Advice from Sensei Enterprises’ Sharon Nelson, John Simek and Mike Maschke — and ChatGPT— on what paralegals could do to guard against losing their jobs to AI.
Table of contents
- Straight from the Horse’s Mouth
- Outfoxing the AI
- What Else Can Paralegals Do?
- Advice from ChatGPT
Straight from the Horse’s Mouth
ChatGPT, by far the artificial intelligence most used by lawyers and paralegals at this juncture, does not like to talk about AI taking peoples’ jobs. It’s like pulling teeth just to get it to talk about the possibility. If you bear down hard enough, you’ll get mealy mouth language like “The impact of AI on the legal profession is a topic of ongoing discussion.” Push harder, and it will admit that AI has the potential to automate some tasks traditionally performed by the 350,000 paralegals and legal assistants in the U.S.
Paralegals conduct legal research, draft documents, do contract analysis and perform administrative tasks. AI can handle such tasks, faster and (in general) more accurately.
ChatGPT loves the word “nuanced” — we’ve seen many references to the “nuanced” tasks of lawyers and paralegals when we ask if AI can replace them.
We have concluded that part of ChatGPT’s training includes soft-pedaling any discussion of taking away jobs.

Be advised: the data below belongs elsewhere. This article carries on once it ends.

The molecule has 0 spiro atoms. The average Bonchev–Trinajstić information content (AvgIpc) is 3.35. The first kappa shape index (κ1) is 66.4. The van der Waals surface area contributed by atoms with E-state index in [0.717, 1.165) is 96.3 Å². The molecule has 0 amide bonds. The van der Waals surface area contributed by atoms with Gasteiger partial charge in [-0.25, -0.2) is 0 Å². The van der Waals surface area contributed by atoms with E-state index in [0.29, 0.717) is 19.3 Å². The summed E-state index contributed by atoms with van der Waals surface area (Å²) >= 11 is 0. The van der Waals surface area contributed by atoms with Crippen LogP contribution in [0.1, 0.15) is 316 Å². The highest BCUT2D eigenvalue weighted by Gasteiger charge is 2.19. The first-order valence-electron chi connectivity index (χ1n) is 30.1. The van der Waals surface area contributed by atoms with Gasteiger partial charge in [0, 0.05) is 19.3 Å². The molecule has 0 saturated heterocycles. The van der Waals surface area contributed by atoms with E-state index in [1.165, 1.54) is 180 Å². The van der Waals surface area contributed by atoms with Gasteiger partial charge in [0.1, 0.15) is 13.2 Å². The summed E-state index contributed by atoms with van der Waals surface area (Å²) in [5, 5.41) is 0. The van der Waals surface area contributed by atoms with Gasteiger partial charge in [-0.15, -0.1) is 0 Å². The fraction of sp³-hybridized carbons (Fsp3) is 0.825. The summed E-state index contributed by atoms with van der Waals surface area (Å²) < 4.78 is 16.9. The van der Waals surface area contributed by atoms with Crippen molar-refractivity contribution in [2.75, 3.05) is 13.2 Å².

All the same, it is true that paralegals do perform complex, nuanced jobs that call for judgment, critical thinking and people skills. They interview witnesses, work with clients and help with trial preparation.
Outfoxing the AI
So for the paralegals out there, here’s our advice: Know the enemy. Know what it cannot do and focus your energies there. Become the enemy’s standard-bearer. Be better at using AI than anyone around you.
Make sure you are mindful of cybersecurity — use AI but with great care to keep your law firm and confidential client data protected. You’ll be bulletproof.
Spend time figuring out what AI will work for your firm. Prove its usefulness and be the go-to person who knows about “prompt engineering.”
Some of you are reading that term and wondering what “prompt engineering” is.
Trust us. It is another avenue to a secure future. Those questions that lawyers ask ChatGPT are “prompts.” The AI will deliver more accurate and relevant responses the better the prompts are. You don’t need to understand the “engineering” part of the equation. You just need to know the prompts, or questions, that will elicit the most useful and accurate responses — and be more likely to avoid the AI randomly “making stuff up.”
Think about it. Two lawyers have been sanctioned for submitting a brief that contained “made-up” cases. And they didn’t validate those cases through authoritative sources. Paralegals who understand AI can cut back on AI hallucinations both through good prompts and exacting validations.
Yes, it’s a whole new world — and a new way of thinking.
What Else Can Paralegals Do?
Remarkably, many lawyers have not kept up with AI developments. Many did not know that confidential information submitted to ChatGPT would be retained and potentially used to train AI. OpenAI, the creator of ChatGPT, introduced in April a way to opt out of having your history kept, but many lawyers didn’t know about or make use of that development.
Once again, being the go-to person who keeps on top of AI developments can be very valuable.